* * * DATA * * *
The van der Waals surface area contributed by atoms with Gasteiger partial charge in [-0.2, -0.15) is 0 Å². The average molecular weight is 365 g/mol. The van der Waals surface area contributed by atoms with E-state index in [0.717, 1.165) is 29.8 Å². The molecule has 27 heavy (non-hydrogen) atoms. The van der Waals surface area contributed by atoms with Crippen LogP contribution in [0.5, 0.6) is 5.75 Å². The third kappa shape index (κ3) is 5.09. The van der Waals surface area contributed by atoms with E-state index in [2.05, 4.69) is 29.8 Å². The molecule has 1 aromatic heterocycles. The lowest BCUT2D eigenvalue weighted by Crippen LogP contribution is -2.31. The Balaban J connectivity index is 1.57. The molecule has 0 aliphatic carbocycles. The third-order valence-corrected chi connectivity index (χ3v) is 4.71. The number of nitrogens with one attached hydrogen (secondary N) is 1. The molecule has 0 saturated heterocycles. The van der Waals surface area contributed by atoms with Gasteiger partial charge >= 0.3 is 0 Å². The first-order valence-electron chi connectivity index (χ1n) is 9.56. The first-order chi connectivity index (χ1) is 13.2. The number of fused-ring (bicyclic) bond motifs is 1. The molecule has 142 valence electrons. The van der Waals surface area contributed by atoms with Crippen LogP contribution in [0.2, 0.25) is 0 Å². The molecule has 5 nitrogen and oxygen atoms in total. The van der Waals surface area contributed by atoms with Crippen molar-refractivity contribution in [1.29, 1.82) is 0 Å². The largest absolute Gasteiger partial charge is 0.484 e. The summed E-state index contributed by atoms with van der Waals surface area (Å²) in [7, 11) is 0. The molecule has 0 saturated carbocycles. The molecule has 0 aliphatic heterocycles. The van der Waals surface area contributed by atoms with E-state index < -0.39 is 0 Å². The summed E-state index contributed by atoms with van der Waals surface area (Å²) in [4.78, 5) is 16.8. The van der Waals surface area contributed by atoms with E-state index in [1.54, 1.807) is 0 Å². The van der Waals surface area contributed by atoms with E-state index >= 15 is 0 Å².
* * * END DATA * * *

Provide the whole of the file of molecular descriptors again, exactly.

The van der Waals surface area contributed by atoms with Gasteiger partial charge in [-0.2, -0.15) is 0 Å². The average molecular weight is 365 g/mol. The van der Waals surface area contributed by atoms with E-state index in [0.717, 1.165) is 29.8 Å². The molecule has 27 heavy (non-hydrogen) atoms. The van der Waals surface area contributed by atoms with Crippen LogP contribution in [0.5, 0.6) is 5.75 Å². The third kappa shape index (κ3) is 5.09. The van der Waals surface area contributed by atoms with E-state index in [2.05, 4.69) is 29.8 Å². The molecule has 1 aromatic heterocycles. The lowest BCUT2D eigenvalue weighted by Crippen LogP contribution is -2.31. The Balaban J connectivity index is 1.57. The molecule has 0 aliphatic carbocycles. The third-order valence-corrected chi connectivity index (χ3v) is 4.71. The number of nitrogens with one attached hydrogen (secondary N) is 1. The molecule has 0 saturated heterocycles. The van der Waals surface area contributed by atoms with Gasteiger partial charge >= 0.3 is 0 Å². The first-order valence-electron chi connectivity index (χ1n) is 9.56. The first-order chi connectivity index (χ1) is 13.2. The number of fused-ring (bicyclic) bond motifs is 1. The molecule has 142 valence electrons. The van der Waals surface area contributed by atoms with Crippen LogP contribution in [0.2, 0.25) is 0 Å². The molecule has 5 nitrogen and oxygen atoms in total. The van der Waals surface area contributed by atoms with Crippen molar-refractivity contribution in [1.29, 1.82) is 0 Å². The largest absolute Gasteiger partial charge is 0.484 e. The summed E-state index contributed by atoms with van der Waals surface area (Å²) in [7, 11) is 0. The molecule has 0 saturated carbocycles. The molecule has 0 aliphatic heterocycles. The van der Waals surface area contributed by atoms with E-state index < -0.39 is 0 Å². The summed E-state index contributed by atoms with van der Waals surface area (Å²) in [4.78, 5) is 16.8. The van der Waals surface area contributed by atoms with E-state index in [1.54, 1.807) is 0 Å². The van der Waals surface area contributed by atoms with E-state index >= 15 is 0 Å².